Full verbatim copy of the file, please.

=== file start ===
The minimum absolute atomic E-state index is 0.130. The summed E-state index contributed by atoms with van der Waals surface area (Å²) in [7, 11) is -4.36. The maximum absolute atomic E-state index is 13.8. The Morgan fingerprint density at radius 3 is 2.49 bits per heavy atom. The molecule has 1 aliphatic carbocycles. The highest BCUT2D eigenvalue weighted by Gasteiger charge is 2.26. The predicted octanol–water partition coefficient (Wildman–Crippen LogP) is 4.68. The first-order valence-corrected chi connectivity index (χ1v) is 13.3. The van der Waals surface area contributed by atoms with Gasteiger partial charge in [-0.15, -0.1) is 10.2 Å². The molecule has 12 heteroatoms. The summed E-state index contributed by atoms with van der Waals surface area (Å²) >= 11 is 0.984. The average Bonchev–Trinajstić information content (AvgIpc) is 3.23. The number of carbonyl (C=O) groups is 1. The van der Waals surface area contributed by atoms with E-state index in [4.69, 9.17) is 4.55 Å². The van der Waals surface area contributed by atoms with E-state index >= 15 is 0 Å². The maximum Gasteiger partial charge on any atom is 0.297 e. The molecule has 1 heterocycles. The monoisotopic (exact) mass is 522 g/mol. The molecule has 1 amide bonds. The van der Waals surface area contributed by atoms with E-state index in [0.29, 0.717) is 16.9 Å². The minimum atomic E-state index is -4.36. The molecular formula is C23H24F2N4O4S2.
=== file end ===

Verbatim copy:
The minimum absolute atomic E-state index is 0.130. The summed E-state index contributed by atoms with van der Waals surface area (Å²) in [7, 11) is -4.36. The maximum absolute atomic E-state index is 13.8. The Morgan fingerprint density at radius 3 is 2.49 bits per heavy atom. The molecule has 1 aliphatic carbocycles. The highest BCUT2D eigenvalue weighted by Gasteiger charge is 2.26. The predicted octanol–water partition coefficient (Wildman–Crippen LogP) is 4.68. The first-order valence-corrected chi connectivity index (χ1v) is 13.3. The van der Waals surface area contributed by atoms with Gasteiger partial charge in [-0.15, -0.1) is 10.2 Å². The molecule has 12 heteroatoms. The summed E-state index contributed by atoms with van der Waals surface area (Å²) >= 11 is 0.984. The average Bonchev–Trinajstić information content (AvgIpc) is 3.23. The number of carbonyl (C=O) groups is 1. The van der Waals surface area contributed by atoms with E-state index in [4.69, 9.17) is 4.55 Å². The van der Waals surface area contributed by atoms with E-state index >= 15 is 0 Å². The maximum Gasteiger partial charge on any atom is 0.297 e. The molecule has 1 heterocycles. The monoisotopic (exact) mass is 522 g/mol. The molecule has 1 amide bonds. The van der Waals surface area contributed by atoms with E-state index in [0.29, 0.717) is 16.9 Å². The minimum atomic E-state index is -4.36. The molecular formula is C23H24F2N4O4S2.